The second time I was in a LDR, we had an end date, communicating by Skype and visiting each other before that date. We were also on the same page with our goals and plans. This time it worked.

    You need to talk to him and find out where he wants to be then you can find out where you might fit in with his plans. You also need an end date to the LDR if you want to keep it going – it doesn’t have to an actual date, just something approximate so you both know that’s when you’ll be together and will be moving towards the next chapter. If his answers aren’t satisfactory and you don’t figure in his life or feel like an important part of it, then you need to figure out your next step – do you continue “carrying” him or do you cut and run and look after yourself?

    • Dan says:

      [I feel like the bases have been covered. You can do better, time to get moving!! Good luck!

  4. Matt Sanchelli says:

    [Having worked with, along with being close friends with, many filmmakers (struggling and gainfully employed); while that field can be EXTREMELY difficult to break into and maintain as a career it is not the nature of the career to have not held a steady job for six years. Most of those individuals would work industry related jobs, and/or what you would consider ‘paycheck’ jobs, to make ends meet while pursuing this endeavor. One aspect to becoming a filmmaker is to work various other jobs (PAYING jobs) in that field to network and gain experience.

    While I commend him for working free lance to build up his reel, no self-respecting filmmaker would continue doing this for 6 six years (or more) without getting paid for it. I could understand the first year just to gain momentum and again for networking, but after that you DON’T give your work/talents/skills away for free. That’s how people get taken advantage of.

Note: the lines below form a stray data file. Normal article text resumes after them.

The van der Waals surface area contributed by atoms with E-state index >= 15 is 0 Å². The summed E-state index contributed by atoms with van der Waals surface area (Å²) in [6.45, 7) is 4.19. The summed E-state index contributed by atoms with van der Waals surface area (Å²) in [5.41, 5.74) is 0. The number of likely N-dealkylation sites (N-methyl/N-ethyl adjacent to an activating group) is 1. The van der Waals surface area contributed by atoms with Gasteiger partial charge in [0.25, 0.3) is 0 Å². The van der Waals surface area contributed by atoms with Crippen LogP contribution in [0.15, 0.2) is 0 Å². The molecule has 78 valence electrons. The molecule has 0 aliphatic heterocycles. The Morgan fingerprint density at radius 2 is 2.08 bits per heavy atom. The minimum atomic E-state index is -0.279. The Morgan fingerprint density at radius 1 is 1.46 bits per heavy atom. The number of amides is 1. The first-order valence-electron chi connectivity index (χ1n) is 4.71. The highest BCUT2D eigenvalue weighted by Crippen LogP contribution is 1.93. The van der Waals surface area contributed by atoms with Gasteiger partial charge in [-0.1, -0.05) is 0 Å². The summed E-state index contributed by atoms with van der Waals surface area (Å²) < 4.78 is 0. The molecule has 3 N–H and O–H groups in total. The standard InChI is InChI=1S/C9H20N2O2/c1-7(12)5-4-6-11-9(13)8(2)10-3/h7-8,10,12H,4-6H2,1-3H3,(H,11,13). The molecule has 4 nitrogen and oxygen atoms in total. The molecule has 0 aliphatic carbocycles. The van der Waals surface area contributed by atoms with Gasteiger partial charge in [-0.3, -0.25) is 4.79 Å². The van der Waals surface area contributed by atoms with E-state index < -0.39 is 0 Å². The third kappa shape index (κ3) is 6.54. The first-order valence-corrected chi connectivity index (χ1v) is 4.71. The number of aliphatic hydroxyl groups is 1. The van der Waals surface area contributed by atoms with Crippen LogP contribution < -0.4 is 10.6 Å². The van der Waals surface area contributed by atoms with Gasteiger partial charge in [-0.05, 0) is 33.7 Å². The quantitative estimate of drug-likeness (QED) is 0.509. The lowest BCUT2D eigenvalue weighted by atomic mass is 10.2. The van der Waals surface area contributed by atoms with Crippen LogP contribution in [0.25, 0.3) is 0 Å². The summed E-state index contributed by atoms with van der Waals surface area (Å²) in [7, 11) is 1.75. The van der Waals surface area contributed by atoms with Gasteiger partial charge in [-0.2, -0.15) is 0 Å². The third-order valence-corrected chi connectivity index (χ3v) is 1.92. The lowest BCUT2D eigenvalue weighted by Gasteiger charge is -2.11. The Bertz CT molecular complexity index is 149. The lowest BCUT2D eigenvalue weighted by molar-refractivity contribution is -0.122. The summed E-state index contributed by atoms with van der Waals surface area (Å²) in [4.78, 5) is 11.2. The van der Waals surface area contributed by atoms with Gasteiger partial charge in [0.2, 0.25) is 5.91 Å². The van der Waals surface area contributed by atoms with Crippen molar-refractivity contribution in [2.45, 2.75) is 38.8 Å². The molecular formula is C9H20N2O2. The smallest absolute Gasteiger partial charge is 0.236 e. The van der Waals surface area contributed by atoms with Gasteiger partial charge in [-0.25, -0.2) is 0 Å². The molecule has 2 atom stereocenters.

Sadly, that’s how I feel you have been treated by him. You have more/less been taken advantage of. Perhaps you are familiar with the business, perhaps you are not. In either case, he clearly doesn’t have a firm understanding of how that industry works. If you don’t mind my asking which country did he move to?

    It sounds like he’s a very proud person, meaning his pride often gets the better of him. This has already been proven based on how you have explained his current “business” practices. This is also shown with his refusal to take you up on his offer to pay for his travel back home to stay with you for the weekend.

    It’s not selfish of you for wanting to live in the same country as your boyfriend. I don’t even think it would selfish if you wanted to live in the same city, apartment, or house. It’s commendable that you’ve supported his pursuit of this career for as long as you have…

    BUT…it’s time for him to start showing a bit more support in your relationship here too. You can approach this while still being supportive, but make sure he knows that while there’s no problem having a dream, and wanting to make it reality, you have to live IN reality and sometimes do things that may feel like the wrong direction to get moving in the right direction.

    Good luck.

    • Dennis Hong says:

      [Thanks for clearing up the nature of the film industry, Matt. I wanted to say something about that, too, since it sounded so sketchy, but I wasn’t sure if working so much for free really is par for the course when you’re an aspiring filmmaker. I’m glad to know it isn’t. 🙂